Here’s a true story for you:

In November 2010 I turned back on a mountain called Ama Dablam in Nepal. Afterwards, back in Kathmandu, I was in a secondhand bookshop and I bought Matthew a mountain expedition book as consolation for him not having been able to come to the Himalaya with me. It has only just occurred to me to look out of interest at what that book was. And … it was the story of the first ascent of Nanda Devi.

Now. This is not a particularly common book. I had also never heard of Nanda Devi then – I just thought the book looked nice and I had that amount of currency left to spend in this dingy secondhand bookshop before I got on the flight home.

Fast-forward to 2018, and I had had and recovered from a very severe breakdown. I was climbing hard again. I wanted to go back to the Himalaya, and I started considering an expedition to an insanely beautiful mountain called Nanda Devi East.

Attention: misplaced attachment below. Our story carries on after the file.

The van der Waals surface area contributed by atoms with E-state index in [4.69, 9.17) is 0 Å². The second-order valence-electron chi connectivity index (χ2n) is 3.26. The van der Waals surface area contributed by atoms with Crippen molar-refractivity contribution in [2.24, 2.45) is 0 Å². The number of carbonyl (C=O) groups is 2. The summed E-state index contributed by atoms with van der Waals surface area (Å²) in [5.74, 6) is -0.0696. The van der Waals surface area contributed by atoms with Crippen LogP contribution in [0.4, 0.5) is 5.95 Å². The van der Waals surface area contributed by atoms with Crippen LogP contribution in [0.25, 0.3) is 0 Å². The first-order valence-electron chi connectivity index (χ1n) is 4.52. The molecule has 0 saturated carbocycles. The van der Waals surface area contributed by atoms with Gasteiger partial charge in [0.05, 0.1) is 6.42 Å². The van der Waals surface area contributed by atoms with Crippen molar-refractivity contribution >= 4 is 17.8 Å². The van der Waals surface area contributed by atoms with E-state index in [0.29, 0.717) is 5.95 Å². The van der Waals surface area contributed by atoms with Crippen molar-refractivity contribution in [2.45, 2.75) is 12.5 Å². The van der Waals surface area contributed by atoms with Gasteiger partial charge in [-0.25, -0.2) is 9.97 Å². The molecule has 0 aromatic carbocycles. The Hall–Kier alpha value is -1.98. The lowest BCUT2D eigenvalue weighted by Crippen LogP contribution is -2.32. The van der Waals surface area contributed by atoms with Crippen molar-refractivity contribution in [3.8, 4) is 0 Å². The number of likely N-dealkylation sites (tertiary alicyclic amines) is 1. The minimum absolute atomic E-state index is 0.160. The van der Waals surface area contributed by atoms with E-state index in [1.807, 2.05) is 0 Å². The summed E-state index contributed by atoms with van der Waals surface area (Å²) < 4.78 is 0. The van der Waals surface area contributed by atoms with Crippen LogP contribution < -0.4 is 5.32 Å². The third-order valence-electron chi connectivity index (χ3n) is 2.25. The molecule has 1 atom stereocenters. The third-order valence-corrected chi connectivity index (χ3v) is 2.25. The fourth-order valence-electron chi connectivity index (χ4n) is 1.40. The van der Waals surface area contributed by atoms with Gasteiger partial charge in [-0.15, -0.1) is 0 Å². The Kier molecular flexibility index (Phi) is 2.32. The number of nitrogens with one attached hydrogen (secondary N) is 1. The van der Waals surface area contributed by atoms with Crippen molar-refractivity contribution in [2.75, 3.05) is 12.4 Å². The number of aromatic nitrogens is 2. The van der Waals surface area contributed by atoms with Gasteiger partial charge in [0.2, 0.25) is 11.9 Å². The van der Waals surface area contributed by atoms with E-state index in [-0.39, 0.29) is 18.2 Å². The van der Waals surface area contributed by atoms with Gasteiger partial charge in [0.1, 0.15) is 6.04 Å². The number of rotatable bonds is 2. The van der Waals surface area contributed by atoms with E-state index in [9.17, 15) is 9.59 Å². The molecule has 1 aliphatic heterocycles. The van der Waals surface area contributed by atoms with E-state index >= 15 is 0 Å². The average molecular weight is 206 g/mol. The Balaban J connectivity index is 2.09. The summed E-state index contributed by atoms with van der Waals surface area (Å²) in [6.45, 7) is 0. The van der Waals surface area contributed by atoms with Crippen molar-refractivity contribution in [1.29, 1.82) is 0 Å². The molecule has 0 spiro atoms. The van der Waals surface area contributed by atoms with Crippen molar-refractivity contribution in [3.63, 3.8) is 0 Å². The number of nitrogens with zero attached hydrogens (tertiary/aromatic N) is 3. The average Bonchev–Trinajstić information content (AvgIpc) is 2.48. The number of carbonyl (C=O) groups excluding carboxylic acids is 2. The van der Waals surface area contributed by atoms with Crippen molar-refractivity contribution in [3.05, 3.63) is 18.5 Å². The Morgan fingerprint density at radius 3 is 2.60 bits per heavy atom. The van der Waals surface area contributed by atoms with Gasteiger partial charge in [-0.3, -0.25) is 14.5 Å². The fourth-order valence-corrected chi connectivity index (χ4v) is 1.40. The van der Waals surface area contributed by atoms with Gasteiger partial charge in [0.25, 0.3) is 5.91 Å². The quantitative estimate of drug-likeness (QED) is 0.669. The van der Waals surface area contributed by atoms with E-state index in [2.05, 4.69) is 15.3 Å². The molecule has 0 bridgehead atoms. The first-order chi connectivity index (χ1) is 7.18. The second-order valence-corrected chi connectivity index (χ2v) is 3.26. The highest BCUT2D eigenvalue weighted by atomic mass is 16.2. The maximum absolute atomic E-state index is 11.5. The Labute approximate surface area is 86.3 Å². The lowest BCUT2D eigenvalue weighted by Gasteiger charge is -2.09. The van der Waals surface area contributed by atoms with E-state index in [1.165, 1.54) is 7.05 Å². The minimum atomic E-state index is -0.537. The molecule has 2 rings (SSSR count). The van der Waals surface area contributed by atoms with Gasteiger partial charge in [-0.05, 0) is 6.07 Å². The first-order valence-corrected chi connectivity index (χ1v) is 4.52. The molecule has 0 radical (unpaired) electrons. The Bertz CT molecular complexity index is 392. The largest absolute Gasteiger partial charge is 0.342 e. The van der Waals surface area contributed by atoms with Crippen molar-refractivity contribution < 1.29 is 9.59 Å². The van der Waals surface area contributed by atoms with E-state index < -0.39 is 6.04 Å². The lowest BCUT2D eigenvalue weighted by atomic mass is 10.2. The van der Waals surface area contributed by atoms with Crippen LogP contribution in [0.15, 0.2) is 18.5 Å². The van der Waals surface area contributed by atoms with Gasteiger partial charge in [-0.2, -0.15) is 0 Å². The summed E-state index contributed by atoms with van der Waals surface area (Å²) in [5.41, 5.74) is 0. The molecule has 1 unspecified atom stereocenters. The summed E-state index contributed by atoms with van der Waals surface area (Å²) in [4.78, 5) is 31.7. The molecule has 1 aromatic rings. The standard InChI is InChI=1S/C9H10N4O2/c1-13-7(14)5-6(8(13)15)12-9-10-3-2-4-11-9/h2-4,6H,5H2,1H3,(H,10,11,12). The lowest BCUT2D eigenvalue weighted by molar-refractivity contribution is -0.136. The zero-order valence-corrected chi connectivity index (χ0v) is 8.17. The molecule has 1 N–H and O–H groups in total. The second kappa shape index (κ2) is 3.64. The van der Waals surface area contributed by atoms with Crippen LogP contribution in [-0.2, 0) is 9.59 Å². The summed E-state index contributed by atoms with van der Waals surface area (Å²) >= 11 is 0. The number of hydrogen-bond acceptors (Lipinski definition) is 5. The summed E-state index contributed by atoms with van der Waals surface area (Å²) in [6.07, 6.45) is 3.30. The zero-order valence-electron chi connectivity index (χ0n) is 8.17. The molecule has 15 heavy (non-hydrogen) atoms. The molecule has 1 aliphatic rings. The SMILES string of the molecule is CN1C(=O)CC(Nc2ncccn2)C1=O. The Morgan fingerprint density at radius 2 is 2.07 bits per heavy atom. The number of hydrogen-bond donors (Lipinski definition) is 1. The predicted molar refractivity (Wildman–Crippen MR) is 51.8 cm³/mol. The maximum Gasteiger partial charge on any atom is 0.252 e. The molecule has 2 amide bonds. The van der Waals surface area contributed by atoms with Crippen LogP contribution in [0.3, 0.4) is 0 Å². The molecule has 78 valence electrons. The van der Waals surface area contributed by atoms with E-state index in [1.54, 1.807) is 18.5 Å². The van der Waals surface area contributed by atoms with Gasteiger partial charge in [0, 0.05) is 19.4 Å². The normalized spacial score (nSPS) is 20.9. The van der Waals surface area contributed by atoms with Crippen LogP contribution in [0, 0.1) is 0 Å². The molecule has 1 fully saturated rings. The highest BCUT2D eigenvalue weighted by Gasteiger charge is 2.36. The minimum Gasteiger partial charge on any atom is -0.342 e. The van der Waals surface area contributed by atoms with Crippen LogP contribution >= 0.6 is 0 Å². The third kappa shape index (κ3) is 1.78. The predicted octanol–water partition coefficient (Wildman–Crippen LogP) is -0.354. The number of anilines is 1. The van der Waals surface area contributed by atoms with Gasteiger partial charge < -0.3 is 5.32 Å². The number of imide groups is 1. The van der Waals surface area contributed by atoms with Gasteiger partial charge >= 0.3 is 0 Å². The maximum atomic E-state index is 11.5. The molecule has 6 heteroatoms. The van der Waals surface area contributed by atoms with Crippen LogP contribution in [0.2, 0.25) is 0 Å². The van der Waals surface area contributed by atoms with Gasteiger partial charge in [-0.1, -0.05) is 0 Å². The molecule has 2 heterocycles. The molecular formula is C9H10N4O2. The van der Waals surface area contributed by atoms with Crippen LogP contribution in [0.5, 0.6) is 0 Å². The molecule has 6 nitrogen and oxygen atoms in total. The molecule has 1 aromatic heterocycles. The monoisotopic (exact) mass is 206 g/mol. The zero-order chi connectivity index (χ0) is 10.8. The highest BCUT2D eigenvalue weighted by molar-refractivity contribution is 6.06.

To my knowledge I had never heard of Nanda Devi; I had to google it to find out what and where it was. I had found the trip by chance through a mountain guide I knew, and not because I was looking for that particular lump of snow and rock – it’s not a mountain that just appears in catalogues of expeditions. (In fact Nanda Devi has been entirely off limits since 1983, and Nanda Devi East (the subsidiary summit) is so rarely climbed that it has still never been guided at all, and only one woman has ever summited.)

My expedition to NDE – as most of you know – went horrendously, tragically wrong. I experienced a lot, and I learned a lot, and when I came home I started writing about it.

My own book starts on Ama Dablam and ends on Nanda Devi East – and I not only planned that structure for the book three years ago, I’ve already drafted the whole thing. (Draft two is currently underway. No-one has seen the book yet.)

So somehow back in 2010 at the end of my Ama Dablam story I managed to physically buy the story of the mountain that I had no clue my own next eight years were leading towards. Without knowing or remembering that I was doing it.

That’s my discovery for today.

The book, with its date of receipt clear in Matthew’s handwriting – I saved it six weeks, and handed it over for his birthday in January.

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